Or Feynman: "The first principle is that you must not fool yourself and you are the easiest person to fool."


True, but so does everybody else. You shouldn't trust vendor benchmarks, but that doesn't mean you can't read them and use them as sort of a heuristic to help you come to your own conclusions. It might not be particularly scientific, but it's probably more than accurate enough for 99% of people.


True, but that is because every major database is good enough for 99% of people even when run on the cheapest linode available ;).


I trust but verify. When dealing with Arango I’m Not openly hostile to their claims. I’ve made several libraries for it even though I don’t use it. Contrast this with Mongo. Their web scale carpet bombing campaign makes me not use them at all. I immediately dismiss them. That is how I found Arango during my booklet writing days.


ArangoDB is an incredible database with some very shy marketing imo - edge indexing over json documents is too good of a sweet spot.

Not sure if still actual, however among headaches I remember race conditions in the node driver(rocksdb engine) and maybe less straightforward clustering (compared to Couchbase/Cassandra/etc at least).


The race conditions have been eliminated and we greatly simplified the cluster setup. With this "new" tool shipped with arangodb https://github.com/arangodb-helper/arangodb it is just a single line on each machine to get the cluster up and running.


Props to you guys, outstanding product really.


Has any vendor ever produced a benchmark, where their solution wasn't the clear winner?


Arango isn’t the clear winner in all of these. Unconfigured PG did pretty good. PG with JSON and no indexes did well too. It also held its own using less memory. Finally, PG has transactions where as Arango doesn’t really if you have an index constraint on a document attribute. This shows Arango is better than Neo4j and Mongo for graph resulted service and document store. It skipped PG’s recursive capability that probably allows for basic graph traversal to a known depth.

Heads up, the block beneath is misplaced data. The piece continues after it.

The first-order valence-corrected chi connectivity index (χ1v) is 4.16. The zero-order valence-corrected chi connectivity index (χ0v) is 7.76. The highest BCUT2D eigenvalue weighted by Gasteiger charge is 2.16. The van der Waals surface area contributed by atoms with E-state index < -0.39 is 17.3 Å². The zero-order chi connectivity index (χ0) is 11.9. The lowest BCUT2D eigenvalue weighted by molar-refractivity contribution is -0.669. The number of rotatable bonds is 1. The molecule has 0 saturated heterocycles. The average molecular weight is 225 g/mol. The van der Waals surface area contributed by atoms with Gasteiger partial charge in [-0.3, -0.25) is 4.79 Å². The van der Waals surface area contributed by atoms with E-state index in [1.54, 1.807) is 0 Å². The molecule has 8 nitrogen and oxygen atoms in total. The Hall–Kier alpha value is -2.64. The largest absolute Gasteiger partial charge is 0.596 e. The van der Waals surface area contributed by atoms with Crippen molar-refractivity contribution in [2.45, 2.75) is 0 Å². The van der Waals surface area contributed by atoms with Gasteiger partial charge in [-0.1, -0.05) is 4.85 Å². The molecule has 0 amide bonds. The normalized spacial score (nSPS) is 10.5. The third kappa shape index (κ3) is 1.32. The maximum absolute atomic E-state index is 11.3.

Surely! They just didn't publish it. :)


you didn't even open the link. ArangoDB is not the clear winner in these results


Didn't know about this project. Their homepage made me want to try it out. Is AQL an invention they made ? reading their [examples] made me feel that this is a very welcome update on SQL. Congrats.

[examples] https://www.arangodb.com/why-arangodb/sql-aql-comparison/


It's curious that single purpose Graph DBs like Neo4j perform poorly at some typical graph queries. Or am I getting something wrong?


Hey Michael from ArangoDB here. I was also a bit surprised. Especially for the graph case. We see that more memory is consumed but the throughput did not really increase in comparision to the benchmark we conducted 3 years ago. Nevertheless we see improvements on the shortest path queries, these challenge the database more. As we are no dedicated Neo4J experts we are intrested in every configuration that will speed things up, please share them with us.



In what case does it make sense to benchmark these databases but leave MySQL/MariaDB/Percona out?


Disclaimer: I'm part of the ArangoDB team. As written in the post the whole benchmark is open source, and you are welcome to add other DBs. That is appreciated. It is just important that there is an official node.js driver and a GA version will be used.


Would be nice to domain/product experts to some tweaking and host this at a third party a la "The benchmark game"[1]. A nice little graph-oriented benchmark would be great, especially avoiding things like:

https://news.ycombinator.com/item?id=16378157

[ed: and:

"For comparison, we used three leading single-model database systems:... and PostgreSQL for relational database."

Jsonb with indexes doesn't rate as "document db", how about postgis for domain specific graph db?]

Some agreement on hw (virtual or otherwise), dataset and queries might make this actually rather useful.

[1] https://benchmarksgame.alioth.debian.org/


Think it's also a question of effort involved for testing even more stores


I was about to post the same thing, seems like a very obvious omission.


From the article, PostgreSQL still looks like the best option in general.


Unless you need easy clustering..


In that case, you can go for CockroachDB. ;)

You can use the same drivers for PostgreSQL to talk to CockroachDB. As specified here: https://www.cockroachlabs.com/docs/stable/frequently-asked-q...

"CockroachDB supports the PostgreSQL wire protocol, so you can use any available PostgreSQL client drivers."


Any particular reason why https://github.com/dgraph-io/dgraph missed the benchmark?

-- It seems to be highly capable (horizontal-scale/acid) & "performant". Reference vs Neo4j: https://blog.dgraph.io/post/benchmark-neo4j/


It doesn't seem like dgraph has an official Node driver, I think?


It is a lot of effort to build all the setup scripts, benchmark code etc.


Interesting, thanks for doing this, and sharing it so openly.